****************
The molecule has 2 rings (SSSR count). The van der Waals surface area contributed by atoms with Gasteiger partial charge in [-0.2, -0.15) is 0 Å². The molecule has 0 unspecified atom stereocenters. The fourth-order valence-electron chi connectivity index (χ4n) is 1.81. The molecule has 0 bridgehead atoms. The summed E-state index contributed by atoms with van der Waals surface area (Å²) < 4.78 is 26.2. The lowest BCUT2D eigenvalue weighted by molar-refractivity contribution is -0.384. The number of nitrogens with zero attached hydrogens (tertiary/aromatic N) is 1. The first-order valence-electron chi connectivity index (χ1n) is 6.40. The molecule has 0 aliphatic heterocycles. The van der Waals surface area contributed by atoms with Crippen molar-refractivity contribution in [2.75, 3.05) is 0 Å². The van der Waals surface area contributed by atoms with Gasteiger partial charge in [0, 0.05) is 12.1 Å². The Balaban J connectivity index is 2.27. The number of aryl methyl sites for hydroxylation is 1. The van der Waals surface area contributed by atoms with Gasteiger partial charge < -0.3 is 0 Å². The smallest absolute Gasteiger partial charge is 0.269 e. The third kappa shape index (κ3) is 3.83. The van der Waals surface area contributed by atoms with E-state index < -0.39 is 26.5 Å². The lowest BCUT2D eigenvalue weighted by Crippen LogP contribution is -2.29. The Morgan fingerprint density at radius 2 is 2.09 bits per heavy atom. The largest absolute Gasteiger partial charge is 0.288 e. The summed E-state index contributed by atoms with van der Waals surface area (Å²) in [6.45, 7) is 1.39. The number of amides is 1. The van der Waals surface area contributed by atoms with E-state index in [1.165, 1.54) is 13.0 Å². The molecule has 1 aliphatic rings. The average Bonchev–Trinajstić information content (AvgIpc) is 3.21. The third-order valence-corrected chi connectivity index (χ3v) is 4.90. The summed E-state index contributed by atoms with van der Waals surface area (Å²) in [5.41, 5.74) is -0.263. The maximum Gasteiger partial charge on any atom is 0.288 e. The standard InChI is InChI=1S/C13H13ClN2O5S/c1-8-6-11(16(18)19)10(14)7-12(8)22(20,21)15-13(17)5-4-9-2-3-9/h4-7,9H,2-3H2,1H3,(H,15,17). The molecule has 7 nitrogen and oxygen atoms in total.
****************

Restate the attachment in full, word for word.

The molecule has 2 rings (SSSR count). The van der Waals surface area contributed by atoms with Gasteiger partial charge in [-0.2, -0.15) is 0 Å². The molecule has 0 unspecified atom stereocenters. The fourth-order valence-electron chi connectivity index (χ4n) is 1.81. The molecule has 0 bridgehead atoms. The summed E-state index contributed by atoms with van der Waals surface area (Å²) < 4.78 is 26.2. The lowest BCUT2D eigenvalue weighted by molar-refractivity contribution is -0.384. The number of nitrogens with zero attached hydrogens (tertiary/aromatic N) is 1. The first-order valence-electron chi connectivity index (χ1n) is 6.40. The molecule has 0 aliphatic heterocycles. The van der Waals surface area contributed by atoms with Crippen molar-refractivity contribution in [2.75, 3.05) is 0 Å². The van der Waals surface area contributed by atoms with Gasteiger partial charge in [0, 0.05) is 12.1 Å². The Balaban J connectivity index is 2.27. The number of aryl methyl sites for hydroxylation is 1. The van der Waals surface area contributed by atoms with Gasteiger partial charge < -0.3 is 0 Å². The smallest absolute Gasteiger partial charge is 0.269 e. The third kappa shape index (κ3) is 3.83. The van der Waals surface area contributed by atoms with E-state index < -0.39 is 26.5 Å². The lowest BCUT2D eigenvalue weighted by Crippen LogP contribution is -2.29. The Morgan fingerprint density at radius 2 is 2.09 bits per heavy atom. The largest absolute Gasteiger partial charge is 0.288 e. The summed E-state index contributed by atoms with van der Waals surface area (Å²) in [6.45, 7) is 1.39. The number of amides is 1. The van der Waals surface area contributed by atoms with E-state index in [1.165, 1.54) is 13.0 Å². The molecule has 1 aliphatic rings. The average Bonchev–Trinajstić information content (AvgIpc) is 3.21. The third-order valence-corrected chi connectivity index (χ3v) is 4.90. The summed E-state index contributed by atoms with van der Waals surface area (Å²) in [5.41, 5.74) is -0.263. The maximum Gasteiger partial charge on any atom is 0.288 e. The standard InChI is InChI=1S/C13H13ClN2O5S/c1-8-6-11(16(18)19)10(14)7-12(8)22(20,21)15-13(17)5-4-9-2-3-9/h4-7,9H,2-3H2,1H3,(H,15,17). The molecule has 7 nitrogen and oxygen atoms in total.